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Teaching Autonomous Cars to Drive in Parking Lots Is a Tricky Test for Waymo

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【Summary】Parking lots are some of the most complex areas and are proving to be incredibly difficult for self-driving vehicles to master. To tackle the issue, Waymo is testing its autonomous cars’ ability to handle parking lots on 91 acres at a former Air Force base.

Original Vineeth Joel Patel    Aug 18, 2019 6:30 AM PT
Teaching Autonomous Cars to Drive in Parking Lots Is a Tricky Test for Waymo

Parking lots are some of the most dangerous places for pedestrians and automobile passengers alike. While parking lots are tricky for human drivers, they're even more of a handful for autonomous vehicle. Unlike roads with well-defined lines, clear road signs, and a regular flow of cars, parking lots aren't as clear cut. 

For example, pedestrians cut across roads, drivers navigate without heading signs, and traffic is much more concentrated. Waymo provided Popular Science with a look at how it's preparing its autonomous vehicles for parking lots and it boils down to practice.

Testing, Testing And More Testing
 
"Parking lots are uniquely challenging from surface streets," Stephanie Villegas, structured testing lead at Waymo, told the outlet. "They don't really have standardized rules for how people should and can move about within them." Anyone that's been in a Costco parking lot on a weekend can attest to just how lawless parking lots can be.
 
But it's not just the lawlessness that's tricky for driverless cars to understand. There are numerous social cues that humans use to communicate with one another in parking lots. If we see a spot open up, we might holler, wave, or signal to see if someone is going to vacate that spot. Autonomous cars can do this. At least, not instinctively.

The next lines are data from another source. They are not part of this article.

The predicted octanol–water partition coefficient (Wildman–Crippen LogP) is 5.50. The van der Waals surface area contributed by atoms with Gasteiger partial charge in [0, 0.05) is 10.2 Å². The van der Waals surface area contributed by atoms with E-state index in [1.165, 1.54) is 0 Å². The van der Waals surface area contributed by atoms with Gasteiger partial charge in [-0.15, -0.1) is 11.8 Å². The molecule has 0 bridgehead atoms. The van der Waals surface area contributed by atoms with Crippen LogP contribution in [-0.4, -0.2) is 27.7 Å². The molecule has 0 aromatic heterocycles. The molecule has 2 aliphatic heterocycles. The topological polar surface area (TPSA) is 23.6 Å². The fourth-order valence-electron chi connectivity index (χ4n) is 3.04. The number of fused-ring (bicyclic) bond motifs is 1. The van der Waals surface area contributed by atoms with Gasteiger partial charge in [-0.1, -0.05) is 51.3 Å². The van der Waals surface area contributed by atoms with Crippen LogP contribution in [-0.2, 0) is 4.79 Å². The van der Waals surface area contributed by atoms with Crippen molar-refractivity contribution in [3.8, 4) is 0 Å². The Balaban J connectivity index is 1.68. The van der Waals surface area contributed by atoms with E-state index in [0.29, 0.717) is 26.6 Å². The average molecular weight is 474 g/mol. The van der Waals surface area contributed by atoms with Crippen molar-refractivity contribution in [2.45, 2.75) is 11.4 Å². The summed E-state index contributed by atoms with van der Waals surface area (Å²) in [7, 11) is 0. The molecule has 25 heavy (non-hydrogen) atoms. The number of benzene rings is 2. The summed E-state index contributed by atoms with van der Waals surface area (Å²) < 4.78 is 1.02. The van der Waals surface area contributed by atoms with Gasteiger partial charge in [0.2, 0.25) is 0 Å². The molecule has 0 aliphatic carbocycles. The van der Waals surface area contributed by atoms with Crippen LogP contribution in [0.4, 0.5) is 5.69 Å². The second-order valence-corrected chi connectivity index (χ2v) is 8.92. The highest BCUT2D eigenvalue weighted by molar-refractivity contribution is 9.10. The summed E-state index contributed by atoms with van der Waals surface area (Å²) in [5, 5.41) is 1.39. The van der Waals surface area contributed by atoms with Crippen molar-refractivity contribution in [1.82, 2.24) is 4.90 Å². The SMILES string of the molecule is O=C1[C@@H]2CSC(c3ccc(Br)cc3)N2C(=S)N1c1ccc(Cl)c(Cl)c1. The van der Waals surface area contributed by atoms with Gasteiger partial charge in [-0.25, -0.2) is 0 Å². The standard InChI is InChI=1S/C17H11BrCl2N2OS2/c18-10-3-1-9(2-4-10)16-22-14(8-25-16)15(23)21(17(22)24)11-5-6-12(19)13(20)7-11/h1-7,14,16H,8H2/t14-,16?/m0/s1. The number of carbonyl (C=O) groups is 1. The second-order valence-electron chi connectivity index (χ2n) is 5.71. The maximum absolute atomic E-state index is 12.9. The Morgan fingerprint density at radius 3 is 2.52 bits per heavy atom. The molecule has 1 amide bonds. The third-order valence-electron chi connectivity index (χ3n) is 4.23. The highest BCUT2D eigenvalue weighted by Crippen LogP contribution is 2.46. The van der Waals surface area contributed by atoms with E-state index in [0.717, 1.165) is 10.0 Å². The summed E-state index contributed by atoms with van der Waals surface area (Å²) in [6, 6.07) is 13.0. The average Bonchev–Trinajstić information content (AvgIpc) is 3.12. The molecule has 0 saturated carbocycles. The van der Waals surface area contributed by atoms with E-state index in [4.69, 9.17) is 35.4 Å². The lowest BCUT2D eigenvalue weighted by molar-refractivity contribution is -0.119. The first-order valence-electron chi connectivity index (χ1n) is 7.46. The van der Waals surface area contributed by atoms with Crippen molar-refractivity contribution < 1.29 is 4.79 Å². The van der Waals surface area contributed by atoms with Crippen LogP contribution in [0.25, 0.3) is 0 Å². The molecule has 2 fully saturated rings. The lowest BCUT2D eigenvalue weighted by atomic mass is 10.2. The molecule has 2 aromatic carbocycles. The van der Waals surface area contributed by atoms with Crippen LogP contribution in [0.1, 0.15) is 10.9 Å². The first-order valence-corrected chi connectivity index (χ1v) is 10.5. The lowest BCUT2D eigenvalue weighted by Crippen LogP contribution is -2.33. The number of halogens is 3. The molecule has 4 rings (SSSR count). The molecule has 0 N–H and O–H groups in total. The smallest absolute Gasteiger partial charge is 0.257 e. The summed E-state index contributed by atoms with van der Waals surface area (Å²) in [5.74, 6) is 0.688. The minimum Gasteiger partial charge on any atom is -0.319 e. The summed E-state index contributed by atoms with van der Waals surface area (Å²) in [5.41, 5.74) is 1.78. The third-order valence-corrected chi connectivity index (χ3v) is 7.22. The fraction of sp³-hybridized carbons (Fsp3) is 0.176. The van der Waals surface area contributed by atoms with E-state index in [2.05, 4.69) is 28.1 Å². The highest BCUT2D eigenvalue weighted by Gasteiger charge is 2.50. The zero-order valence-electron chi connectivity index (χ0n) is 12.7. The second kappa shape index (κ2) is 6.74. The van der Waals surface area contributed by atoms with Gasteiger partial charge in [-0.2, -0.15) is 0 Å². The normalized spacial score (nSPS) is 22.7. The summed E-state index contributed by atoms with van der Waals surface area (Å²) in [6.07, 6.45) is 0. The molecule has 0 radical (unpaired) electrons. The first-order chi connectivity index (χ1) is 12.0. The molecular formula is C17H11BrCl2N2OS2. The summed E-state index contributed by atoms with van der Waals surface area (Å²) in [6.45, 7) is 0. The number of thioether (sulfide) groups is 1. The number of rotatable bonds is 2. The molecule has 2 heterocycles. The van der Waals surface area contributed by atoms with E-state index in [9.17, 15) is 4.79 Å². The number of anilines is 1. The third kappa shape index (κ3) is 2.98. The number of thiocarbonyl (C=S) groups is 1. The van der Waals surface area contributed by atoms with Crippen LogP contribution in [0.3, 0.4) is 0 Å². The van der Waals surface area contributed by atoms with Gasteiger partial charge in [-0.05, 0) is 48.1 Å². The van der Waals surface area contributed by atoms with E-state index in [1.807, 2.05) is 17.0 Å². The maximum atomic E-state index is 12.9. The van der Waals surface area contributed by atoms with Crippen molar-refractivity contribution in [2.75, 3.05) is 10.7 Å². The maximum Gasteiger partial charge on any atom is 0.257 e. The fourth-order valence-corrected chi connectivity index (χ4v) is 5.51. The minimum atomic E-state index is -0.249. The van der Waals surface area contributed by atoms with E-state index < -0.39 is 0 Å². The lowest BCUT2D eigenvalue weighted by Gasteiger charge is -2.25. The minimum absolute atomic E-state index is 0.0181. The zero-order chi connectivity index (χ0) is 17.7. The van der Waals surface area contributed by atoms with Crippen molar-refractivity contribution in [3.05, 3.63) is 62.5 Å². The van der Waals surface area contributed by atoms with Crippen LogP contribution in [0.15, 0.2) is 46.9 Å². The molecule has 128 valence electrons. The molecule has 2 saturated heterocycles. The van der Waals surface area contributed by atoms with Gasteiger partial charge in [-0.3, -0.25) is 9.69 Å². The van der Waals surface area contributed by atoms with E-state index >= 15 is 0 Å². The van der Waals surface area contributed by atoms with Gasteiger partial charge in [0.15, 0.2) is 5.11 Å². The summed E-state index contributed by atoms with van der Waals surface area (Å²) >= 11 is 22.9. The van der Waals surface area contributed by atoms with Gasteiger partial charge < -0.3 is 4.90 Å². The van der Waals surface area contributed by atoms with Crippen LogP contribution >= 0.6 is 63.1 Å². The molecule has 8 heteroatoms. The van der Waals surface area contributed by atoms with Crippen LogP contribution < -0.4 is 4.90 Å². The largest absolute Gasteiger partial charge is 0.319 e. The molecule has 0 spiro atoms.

To make up for the lack of social competence, Waymo is testing its driverless cars rigorously on 91 acres of road at the former Castle Air Force base near Merced, California, claims the outlet. With that much space at their disposal, Waymo can create parking lots with all sorts of obstacles for autonomous cars to be put through tests.
 
"Each time you turn the dial to increase complexity, the vehicle is beginning to have to assess and predict the behaviors of multiple things at the same time," said Villegas. "That is challenging for sensors."

Maps Are Another Crucial Part
 
Practice isn't enough, though. Popular Science claims that engineers closely monitor how the vehicles complete the tests and then make any necessary changes to their software when needed. 

Dumpsters, for instance, were difficult for autonomous vehicles to comprehend. Large trash bins are usually near areas that have swinging doors and concrete walls, which are difficult for autonomous cars to comprehend.
 
Practice and tests are only two parts of the equation – maps are another major part. Just as with large cities, Waymo maps out parking lots using their own autonomous vehicles' sensors, lasers, radars, and cameras. This allows the company to get all of the necessary data, which includes height of curbs, stop signs, and physical size in a 3D space. 

After getting the maps down, engineers go in and remove dynamic elements, like pedestrians, that won't be there the next time the driverless car drives through. Good maps are also important, as engineers can go in and designate areas that might be off limits, like service areas, loading docks, etc.
 
It may sound like a familiar process to getting an autonomous car to drive on a street, but being able to master the intricacies of getting around safely in a parking lot is even harder. 

All of this reveals just how difficult it is to get self-driving cars to behave like human-operated machines.

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